The UK Economic Crime and Corporate Transparency Act – Key Changes

The Economic Crime and Corporate Transparency Act received Royal Assent on the 26 October 2023, introducing new laws to combat economic crime. The Act is set to drastically reform Companies House and introduce significant new requirements for all new and existing UK limited partnerships.

Whilst secondary legislation will need to be published and approved before many of the new rules are brought into force, LPs should familiarise themselves with the new obligations ahead of time, to ensure they have sufficient compliance procedures in place. We take a look at some of the key changes below.

Registration and Information Requirements

 The ECCTA introduces enhanced registration requirements for the registration of new LPs. For partners who are individuals, applications will now need to include the partners’ names, any former names, their dates of birth, residential addresses, jurisdiction of usual residency, and in the case of general partners, an address for service.

For partners who are legal entities, LPs will need to provide Companies House with the legal name of that entity, its principal office, service address, as well as the governing law to which that entity is subject.

General partners must provide Companies House with an email address and a managing officer’s contact details. Similarly, in the case of a legal entity being a general partner, LPs must ensure that there is always an individual who Companies House may contact if required.

 Connection to the UK

 LPs must now have a registered office at an appropriate address in the UK where any documents delivered can be expected to be seen by the LP. This must either be the LPs principal place of business, the registered principal office of a general partner, or for an individual who is a general partner, its usual residential address.

It is common practice for some LPs after registration to switch to a non-UK general partner or to make their principal place of business outside the UK. These LPs will need to appoint a UK based general partner or an authorised corporate service provider to ensure they comply with this provision.

 Changes in information notification

 If there is a change in the partners of an LP, general partners will now be required to notify Companies House of not only the name of that new partner, but also all of the new information requirements set out above.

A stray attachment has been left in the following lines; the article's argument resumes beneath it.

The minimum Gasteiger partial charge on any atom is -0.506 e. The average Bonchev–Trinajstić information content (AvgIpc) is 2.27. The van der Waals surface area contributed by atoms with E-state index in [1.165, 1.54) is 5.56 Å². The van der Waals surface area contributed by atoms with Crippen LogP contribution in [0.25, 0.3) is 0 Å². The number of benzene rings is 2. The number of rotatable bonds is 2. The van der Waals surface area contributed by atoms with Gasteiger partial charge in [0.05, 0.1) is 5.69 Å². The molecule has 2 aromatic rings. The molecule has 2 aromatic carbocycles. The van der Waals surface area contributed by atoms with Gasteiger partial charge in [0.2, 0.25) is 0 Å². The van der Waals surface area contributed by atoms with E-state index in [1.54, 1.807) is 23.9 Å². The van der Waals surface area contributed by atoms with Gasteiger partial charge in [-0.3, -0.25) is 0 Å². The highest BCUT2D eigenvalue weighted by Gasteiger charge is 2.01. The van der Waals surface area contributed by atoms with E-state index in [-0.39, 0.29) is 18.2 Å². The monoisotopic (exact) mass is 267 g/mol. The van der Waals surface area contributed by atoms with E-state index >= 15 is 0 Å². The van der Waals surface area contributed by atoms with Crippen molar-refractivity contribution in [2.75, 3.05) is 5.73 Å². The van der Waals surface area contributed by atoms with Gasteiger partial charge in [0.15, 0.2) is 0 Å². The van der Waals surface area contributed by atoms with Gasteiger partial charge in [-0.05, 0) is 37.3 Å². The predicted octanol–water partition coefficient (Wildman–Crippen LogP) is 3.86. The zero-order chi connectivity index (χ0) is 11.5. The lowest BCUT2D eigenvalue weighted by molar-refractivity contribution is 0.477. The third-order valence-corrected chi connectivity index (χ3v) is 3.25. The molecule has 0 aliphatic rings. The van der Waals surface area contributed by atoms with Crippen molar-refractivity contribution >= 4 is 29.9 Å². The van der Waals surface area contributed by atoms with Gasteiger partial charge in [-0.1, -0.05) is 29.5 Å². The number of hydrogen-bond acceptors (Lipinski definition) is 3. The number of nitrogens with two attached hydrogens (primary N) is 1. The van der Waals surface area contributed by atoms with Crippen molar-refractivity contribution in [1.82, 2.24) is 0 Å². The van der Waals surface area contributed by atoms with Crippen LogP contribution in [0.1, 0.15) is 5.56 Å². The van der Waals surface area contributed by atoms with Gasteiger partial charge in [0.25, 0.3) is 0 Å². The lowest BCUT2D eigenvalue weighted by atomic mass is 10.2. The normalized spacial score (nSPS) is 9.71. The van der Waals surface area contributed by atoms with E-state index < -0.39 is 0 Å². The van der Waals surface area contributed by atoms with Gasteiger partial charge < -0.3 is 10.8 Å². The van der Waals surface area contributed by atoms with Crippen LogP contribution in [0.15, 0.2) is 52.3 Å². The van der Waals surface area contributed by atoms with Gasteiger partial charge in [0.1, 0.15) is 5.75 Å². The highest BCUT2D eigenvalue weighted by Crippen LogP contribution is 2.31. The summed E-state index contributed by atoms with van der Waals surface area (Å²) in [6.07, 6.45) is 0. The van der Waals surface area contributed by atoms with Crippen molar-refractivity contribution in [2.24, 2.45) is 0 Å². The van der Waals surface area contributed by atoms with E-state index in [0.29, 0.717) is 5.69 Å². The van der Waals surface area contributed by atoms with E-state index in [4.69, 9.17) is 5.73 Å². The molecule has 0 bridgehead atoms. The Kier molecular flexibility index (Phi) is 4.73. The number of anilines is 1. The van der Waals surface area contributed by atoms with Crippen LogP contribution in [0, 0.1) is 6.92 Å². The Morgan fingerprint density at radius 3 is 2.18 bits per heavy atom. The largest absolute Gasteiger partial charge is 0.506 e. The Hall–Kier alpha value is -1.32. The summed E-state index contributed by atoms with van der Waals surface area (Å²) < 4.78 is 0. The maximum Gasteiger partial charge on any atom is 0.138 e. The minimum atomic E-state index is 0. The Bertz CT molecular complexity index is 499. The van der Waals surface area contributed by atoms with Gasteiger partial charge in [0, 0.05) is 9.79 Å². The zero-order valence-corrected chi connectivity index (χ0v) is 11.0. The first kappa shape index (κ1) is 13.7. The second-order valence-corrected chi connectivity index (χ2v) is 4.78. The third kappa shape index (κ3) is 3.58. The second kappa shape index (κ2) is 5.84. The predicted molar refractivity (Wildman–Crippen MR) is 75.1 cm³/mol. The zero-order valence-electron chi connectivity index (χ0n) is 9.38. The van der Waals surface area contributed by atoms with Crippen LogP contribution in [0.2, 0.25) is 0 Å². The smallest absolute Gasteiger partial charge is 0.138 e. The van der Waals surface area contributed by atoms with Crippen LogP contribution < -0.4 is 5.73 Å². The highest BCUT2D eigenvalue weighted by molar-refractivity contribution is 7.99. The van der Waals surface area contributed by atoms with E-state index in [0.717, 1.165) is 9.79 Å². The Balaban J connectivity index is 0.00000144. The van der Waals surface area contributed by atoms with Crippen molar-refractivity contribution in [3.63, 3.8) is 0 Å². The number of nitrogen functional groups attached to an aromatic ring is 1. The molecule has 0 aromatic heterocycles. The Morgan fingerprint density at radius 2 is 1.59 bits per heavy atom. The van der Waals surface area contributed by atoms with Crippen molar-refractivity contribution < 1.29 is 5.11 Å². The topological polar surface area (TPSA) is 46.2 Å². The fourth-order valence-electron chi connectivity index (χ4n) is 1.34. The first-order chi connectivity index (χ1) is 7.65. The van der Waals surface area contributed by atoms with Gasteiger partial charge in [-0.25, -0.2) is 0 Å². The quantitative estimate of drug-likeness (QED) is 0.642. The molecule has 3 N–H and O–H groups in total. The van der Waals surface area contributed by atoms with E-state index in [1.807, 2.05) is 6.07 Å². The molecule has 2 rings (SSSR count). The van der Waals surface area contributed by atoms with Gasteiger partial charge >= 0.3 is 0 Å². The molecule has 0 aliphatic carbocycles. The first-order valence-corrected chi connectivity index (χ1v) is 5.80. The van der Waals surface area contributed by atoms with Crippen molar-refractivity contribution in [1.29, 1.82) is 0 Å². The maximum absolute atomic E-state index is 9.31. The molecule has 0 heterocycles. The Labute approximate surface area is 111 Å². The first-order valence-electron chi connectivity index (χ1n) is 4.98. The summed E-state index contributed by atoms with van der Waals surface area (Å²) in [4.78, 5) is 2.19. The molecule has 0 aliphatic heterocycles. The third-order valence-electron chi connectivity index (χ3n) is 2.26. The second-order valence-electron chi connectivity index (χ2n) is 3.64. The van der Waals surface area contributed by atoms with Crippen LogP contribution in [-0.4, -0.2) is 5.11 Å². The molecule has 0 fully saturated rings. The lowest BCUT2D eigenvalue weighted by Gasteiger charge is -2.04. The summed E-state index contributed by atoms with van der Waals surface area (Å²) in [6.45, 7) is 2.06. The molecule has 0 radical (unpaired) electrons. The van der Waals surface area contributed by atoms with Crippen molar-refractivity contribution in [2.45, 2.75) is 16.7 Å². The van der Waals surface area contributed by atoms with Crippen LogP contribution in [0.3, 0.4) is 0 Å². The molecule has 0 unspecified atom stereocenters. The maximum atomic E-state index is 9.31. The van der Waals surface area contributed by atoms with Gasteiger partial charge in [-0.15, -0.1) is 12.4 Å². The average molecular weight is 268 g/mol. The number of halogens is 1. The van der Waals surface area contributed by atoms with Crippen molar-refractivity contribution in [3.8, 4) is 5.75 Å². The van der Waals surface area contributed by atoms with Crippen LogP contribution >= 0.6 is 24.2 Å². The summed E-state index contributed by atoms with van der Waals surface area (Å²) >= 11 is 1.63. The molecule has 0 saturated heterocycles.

Annual confirmation statements

 Whilst this obligation already exists in a simpler format in relation to Scottish LPs, all English LPs will now be required to submit an annual statement confirming that the information held on Companies House’s register is correct.

Verification Requirements

To increase corporate transparency and prevent the use of LPs (and Companies generally) for nefarious purposes, the ECCTA introduces new identity verification requirements for all new and existing company directors, PSCs and those delivering documents to the Registrar. These individuals must verify their identity with Companies House, and may do so directly themselves or indirectly through an Authorised Corporate Service Provider (ACSP). Under the ACSP regime intermediaries such as accountants, legal advisers and company formation agents who may provide relevant services have to be registered to do so with a supervisory body for anti-money laundering purposes.

It appears the parliamentary draftsperson envisages ACSP’s handling most filings and ACSP’s will of course need to carry out due diligence checks to verify the information they are submitting.

Whilst the government has stated that they will begin to introduce the identity verification system sometime in 2024, general partners should make sure that they have procedures in place to allow them to provide any requisite information to ACSPs quickly so that they make any filings without delay.

Consequences of non-compliance

Failure to comply with any of these new obligations can result in the general partners and their managing officers committing a criminal offence. This may also result in dissolution of the LP by Companies House.

Failure of an existing LP to file any required information, the end of the transitional period (6 months as set out within the Act) can, crucially, result in the LP being dissolved by the Registrar of Companies without any prior warning.


It is clear that the reforms introduced by the ECCTA will impose significant additional administrative burdens on businesses who use or invest in UK LPs. LPs should review and ensure they have all of the required information, as well as a system of checks and balances to ensure that any information can be notified to Companies House without delay, and in any case before the end of the transitional period.

Whilst many of the reforms are yet to be brought into force, the government has indicated that some key provisions will be introduced in early 2024. LPs will have 6 months from any relevant commencement date to ensure they are compliant.

If you require advice in understanding your new obligations, or reviewing your business’ existing compliance procedures, please contact Elborne Mitchell’s Corporate and Regulatory teams for further assistance.

Callum Asten, Assistant Solicitor / December 2023

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